Perfect push-ups require patience - East Valley Tribune: Get Out

Perfect push-ups require patience

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NSCA certified personal trainer Shannon Sorrels has a bachelor's degree in chemistry and an MBA. Her Ahwatukee-based company, Physix LLC, works with Valley individuals and groups to improve their overall fitness. Reach her at (480) 528-5660 or visit

Posted: Wednesday, March 7, 2012 10:00 am | Updated: 9:55 am, Mon Aug 13, 2012.

In the land of dreaded exercises, only the pull-up garners more eye rolls and mumbled curse words than the push-up. They are dang hard.

Rocky Balboa could crank them out one-handed, but the rest of us fall on our face, then lie there squealing as we beg our noncompliant muscles to get us back up. Embarrassing flashbacks to 7th grade P.E. flood our minds, and we want to flee.  

Trainers, drill sergeants and coaches love the push-up, and for good reason. Add them to pull-ups, and you have an upper body workout. Plus, push-ups provide isometric core and lower body work, can be done anywhere, require no special equipment and can be modified to make them more difficult. (Exciting, huh?) No wonder they’ve been around since forever and don’t look to be going away.

If you’re gonna get fit, you’ll sooner, rather than later, face the almighty push-up. So how do you go from flopping around on the floor to whipping out 15 Marine-worthy push-ups?

Believe it or not, it’s no big deal, but you’ve gotta give it time, remain dedicated and, most of all, be patient.

Step one: Imagine your body as a board, everything in a line. To help you visualize this, stand with your back to a wall, and push your head, shoulders, rear and feet against the wall. That’s good posture; your body is nice and straight.

Step two: While you’re standing there, note the angle between you and the floor is 90 degrees. This position is the easiest starting point for a push-up. As that angle decreases (you get closer to the floor), the push-ups get harder. You’ll want to use different angles to progress from easy to hard, going from doing push-ups against a wall to the edge of the kitchen counter. Next, try a coffee table, the hearth and eventually the floor. Just make sure whatever surface you choose to push against is stable.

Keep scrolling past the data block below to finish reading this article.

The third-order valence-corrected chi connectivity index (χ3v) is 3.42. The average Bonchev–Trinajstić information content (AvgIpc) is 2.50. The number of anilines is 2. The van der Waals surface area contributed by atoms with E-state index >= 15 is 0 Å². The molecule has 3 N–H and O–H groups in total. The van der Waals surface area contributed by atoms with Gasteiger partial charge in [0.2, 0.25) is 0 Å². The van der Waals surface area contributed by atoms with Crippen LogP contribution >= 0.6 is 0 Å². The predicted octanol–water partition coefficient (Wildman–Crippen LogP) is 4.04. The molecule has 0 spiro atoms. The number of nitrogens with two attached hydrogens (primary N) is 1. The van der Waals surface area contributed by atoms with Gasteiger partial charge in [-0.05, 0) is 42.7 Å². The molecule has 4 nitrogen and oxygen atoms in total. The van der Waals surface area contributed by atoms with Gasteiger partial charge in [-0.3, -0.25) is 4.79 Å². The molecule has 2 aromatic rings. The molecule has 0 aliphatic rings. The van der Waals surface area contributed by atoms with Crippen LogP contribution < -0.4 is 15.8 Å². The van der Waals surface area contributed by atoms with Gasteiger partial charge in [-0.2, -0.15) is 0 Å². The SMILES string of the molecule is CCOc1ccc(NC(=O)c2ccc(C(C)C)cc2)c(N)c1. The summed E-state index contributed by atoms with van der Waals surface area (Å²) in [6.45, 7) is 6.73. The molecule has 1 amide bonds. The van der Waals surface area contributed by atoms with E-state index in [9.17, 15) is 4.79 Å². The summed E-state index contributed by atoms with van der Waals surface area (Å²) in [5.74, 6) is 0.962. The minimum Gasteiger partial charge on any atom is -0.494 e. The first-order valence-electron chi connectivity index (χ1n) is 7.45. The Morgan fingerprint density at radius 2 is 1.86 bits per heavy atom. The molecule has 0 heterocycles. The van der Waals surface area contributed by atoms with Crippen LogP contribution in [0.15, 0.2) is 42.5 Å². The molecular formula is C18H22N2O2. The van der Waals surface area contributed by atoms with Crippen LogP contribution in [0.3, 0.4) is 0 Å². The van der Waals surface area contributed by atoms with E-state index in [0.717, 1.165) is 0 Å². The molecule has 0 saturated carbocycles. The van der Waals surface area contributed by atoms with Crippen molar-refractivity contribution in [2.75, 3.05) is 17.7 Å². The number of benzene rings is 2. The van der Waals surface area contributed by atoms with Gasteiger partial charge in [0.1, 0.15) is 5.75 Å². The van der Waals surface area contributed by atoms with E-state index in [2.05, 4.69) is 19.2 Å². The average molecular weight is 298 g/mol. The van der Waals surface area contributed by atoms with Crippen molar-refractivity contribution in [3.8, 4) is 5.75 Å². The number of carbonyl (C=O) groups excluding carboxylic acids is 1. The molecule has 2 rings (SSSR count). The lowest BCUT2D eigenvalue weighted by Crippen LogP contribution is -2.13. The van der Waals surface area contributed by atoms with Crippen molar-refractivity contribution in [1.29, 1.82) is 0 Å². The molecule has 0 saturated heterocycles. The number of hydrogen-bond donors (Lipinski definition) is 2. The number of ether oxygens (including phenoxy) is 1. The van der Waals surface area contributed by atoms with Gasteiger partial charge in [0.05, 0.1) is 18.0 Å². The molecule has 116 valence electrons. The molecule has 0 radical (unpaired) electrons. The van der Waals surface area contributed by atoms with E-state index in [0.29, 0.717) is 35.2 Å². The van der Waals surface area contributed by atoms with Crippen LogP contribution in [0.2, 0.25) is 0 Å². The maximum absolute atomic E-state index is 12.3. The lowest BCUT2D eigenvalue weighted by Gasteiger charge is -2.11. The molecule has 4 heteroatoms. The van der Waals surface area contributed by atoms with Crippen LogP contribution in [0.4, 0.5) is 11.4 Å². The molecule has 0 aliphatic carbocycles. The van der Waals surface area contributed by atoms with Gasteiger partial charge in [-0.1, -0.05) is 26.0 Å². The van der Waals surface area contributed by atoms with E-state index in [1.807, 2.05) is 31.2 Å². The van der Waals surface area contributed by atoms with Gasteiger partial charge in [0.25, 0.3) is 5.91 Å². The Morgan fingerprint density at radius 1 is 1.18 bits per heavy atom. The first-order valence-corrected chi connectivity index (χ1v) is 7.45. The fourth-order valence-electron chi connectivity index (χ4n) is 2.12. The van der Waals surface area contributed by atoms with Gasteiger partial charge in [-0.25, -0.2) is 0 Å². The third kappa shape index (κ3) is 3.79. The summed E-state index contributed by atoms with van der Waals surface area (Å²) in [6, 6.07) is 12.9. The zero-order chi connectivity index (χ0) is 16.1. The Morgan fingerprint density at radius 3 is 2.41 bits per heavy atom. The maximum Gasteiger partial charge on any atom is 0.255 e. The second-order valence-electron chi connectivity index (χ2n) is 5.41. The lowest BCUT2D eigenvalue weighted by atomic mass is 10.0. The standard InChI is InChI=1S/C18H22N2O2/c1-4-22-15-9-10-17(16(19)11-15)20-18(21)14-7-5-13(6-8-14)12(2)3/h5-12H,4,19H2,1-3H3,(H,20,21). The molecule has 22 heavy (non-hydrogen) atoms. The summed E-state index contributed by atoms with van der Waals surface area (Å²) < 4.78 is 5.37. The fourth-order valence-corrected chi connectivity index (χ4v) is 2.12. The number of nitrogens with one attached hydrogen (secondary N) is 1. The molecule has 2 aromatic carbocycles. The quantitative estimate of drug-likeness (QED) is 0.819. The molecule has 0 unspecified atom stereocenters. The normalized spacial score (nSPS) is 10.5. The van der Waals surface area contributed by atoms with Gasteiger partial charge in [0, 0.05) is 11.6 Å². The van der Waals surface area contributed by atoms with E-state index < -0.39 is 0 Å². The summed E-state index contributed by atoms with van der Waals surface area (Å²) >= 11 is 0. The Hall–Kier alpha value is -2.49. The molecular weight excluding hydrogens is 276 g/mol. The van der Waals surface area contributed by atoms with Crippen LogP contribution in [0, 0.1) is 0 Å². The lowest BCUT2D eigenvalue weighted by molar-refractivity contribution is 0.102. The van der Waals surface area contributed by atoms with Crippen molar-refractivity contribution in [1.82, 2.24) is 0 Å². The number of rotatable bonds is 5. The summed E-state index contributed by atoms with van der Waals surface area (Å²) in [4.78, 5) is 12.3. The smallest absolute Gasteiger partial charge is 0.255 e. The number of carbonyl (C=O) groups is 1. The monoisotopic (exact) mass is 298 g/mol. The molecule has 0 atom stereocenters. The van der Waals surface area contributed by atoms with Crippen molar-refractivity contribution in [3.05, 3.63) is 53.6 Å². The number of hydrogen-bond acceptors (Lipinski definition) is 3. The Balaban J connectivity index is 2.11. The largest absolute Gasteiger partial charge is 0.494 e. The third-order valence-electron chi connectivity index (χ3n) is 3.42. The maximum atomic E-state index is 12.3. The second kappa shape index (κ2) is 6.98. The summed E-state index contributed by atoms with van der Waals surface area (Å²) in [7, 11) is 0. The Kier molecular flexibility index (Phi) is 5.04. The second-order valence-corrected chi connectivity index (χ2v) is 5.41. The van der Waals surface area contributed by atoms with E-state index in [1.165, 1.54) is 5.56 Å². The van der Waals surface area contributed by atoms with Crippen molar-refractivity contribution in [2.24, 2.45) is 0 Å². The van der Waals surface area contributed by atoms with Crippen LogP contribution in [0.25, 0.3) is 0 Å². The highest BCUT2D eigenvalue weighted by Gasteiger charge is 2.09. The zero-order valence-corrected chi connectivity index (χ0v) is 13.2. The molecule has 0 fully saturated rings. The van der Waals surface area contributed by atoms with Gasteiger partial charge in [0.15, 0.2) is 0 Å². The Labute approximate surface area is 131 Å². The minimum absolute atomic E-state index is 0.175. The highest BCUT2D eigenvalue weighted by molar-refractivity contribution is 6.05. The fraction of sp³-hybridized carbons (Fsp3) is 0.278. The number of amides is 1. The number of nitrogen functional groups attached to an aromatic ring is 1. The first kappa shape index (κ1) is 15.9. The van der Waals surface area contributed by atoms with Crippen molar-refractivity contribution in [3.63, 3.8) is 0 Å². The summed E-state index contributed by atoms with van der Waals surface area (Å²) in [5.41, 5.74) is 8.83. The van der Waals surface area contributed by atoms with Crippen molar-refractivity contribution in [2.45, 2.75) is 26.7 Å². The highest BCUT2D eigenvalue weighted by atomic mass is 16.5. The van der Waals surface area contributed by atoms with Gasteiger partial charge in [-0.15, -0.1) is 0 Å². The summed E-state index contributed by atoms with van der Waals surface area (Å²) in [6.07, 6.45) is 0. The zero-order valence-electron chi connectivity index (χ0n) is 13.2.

Step three: Get into position. Start “down” (against the wall or on the floor). Position your hands so they are even with your chest on the surface you’re pushing against. Make sure your hands are not even with your neck or your head. Push up until your arms are straight.

Stop, and check your body. Remember that good posture we practiced, body like a board? You might feel your trunk muscles working to hold your body straight; that’s one of those push-up bonuses we mentioned.

Also check that your hands line up under your shoulders. You might feel a little shaky, but we don’t want you unstable. If you feel like you can’t safely support your body weight, then increase the angle between you and the floor. And don’t worry, it gets easier.

Step four: Try to execute 10-15 really good push-ups. Take a 1-minute break, then go another round (a set). Two sets for beginners are plenty, but work your way up to three.  Do push-ups two to three times per week, on non-consecutive days.

When you can do 20, find a lower surface (decrease the angle), and start all over. Try not to make too big of a leap; don’t go from the wall to a step, but maybe to the kitchen counter instead. Keep increasing the difficulty a little at a time.

Push-ups are a great upper body exercise for all ages, men and women alike. And they don’t cost a dime. Give them a try. Before you know it, you’ll be hearing the theme to “Rocky” in your head.

• Shannon Sorrels is an NSCA-certified personal trainer and owner of Physix LLC in Ahwatukee Foothills. Reach her at (480) 428-5660 or

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